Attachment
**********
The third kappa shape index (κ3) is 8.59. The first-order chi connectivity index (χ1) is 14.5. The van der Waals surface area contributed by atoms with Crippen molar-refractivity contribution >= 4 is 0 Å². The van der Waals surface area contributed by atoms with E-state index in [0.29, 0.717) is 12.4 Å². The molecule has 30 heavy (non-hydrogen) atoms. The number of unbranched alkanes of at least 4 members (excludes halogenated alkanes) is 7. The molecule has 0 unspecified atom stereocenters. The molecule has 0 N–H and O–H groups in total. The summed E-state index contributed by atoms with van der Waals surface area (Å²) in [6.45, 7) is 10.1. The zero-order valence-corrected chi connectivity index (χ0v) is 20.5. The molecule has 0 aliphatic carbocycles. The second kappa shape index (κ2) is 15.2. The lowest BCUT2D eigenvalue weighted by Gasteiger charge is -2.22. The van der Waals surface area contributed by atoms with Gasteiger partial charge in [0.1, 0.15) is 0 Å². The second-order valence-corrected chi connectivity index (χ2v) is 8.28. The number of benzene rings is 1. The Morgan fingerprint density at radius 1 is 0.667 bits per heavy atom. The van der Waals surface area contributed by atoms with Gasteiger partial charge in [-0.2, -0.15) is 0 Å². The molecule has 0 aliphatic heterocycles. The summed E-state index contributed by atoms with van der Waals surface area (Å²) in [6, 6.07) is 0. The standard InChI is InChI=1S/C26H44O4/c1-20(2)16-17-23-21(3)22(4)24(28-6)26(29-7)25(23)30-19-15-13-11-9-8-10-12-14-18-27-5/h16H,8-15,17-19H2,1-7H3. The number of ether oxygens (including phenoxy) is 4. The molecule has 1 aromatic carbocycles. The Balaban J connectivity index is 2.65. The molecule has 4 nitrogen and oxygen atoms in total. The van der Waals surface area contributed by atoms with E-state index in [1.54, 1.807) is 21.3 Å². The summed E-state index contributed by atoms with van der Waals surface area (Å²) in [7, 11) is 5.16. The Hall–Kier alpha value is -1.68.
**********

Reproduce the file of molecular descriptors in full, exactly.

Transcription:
The third kappa shape index (κ3) is 8.59. The first-order chi connectivity index (χ1) is 14.5. The van der Waals surface area contributed by atoms with Crippen molar-refractivity contribution >= 4 is 0 Å². The van der Waals surface area contributed by atoms with E-state index in [0.29, 0.717) is 12.4 Å². The molecule has 30 heavy (non-hydrogen) atoms. The number of unbranched alkanes of at least 4 members (excludes halogenated alkanes) is 7. The molecule has 0 unspecified atom stereocenters. The molecule has 0 N–H and O–H groups in total. The summed E-state index contributed by atoms with van der Waals surface area (Å²) in [6.45, 7) is 10.1. The zero-order valence-corrected chi connectivity index (χ0v) is 20.5. The molecule has 0 aliphatic carbocycles. The second kappa shape index (κ2) is 15.2. The lowest BCUT2D eigenvalue weighted by Gasteiger charge is -2.22. The van der Waals surface area contributed by atoms with Gasteiger partial charge in [0.1, 0.15) is 0 Å². The second-order valence-corrected chi connectivity index (χ2v) is 8.28. The number of benzene rings is 1. The Morgan fingerprint density at radius 1 is 0.667 bits per heavy atom. The van der Waals surface area contributed by atoms with Gasteiger partial charge in [-0.2, -0.15) is 0 Å². The molecule has 0 aliphatic heterocycles. The summed E-state index contributed by atoms with van der Waals surface area (Å²) in [6, 6.07) is 0. The standard InChI is InChI=1S/C26H44O4/c1-20(2)16-17-23-21(3)22(4)24(28-6)26(29-7)25(23)30-19-15-13-11-9-8-10-12-14-18-27-5/h16H,8-15,17-19H2,1-7H3. The number of ether oxygens (including phenoxy) is 4. The molecule has 1 aromatic carbocycles. The Balaban J connectivity index is 2.65. The molecule has 4 nitrogen and oxygen atoms in total. The van der Waals surface area contributed by atoms with E-state index in [1.54, 1.807) is 21.3 Å². The summed E-state index contributed by atoms with van der Waals surface area (Å²) in [7, 11) is 5.16. The Hall–Kier alpha value is -1.68.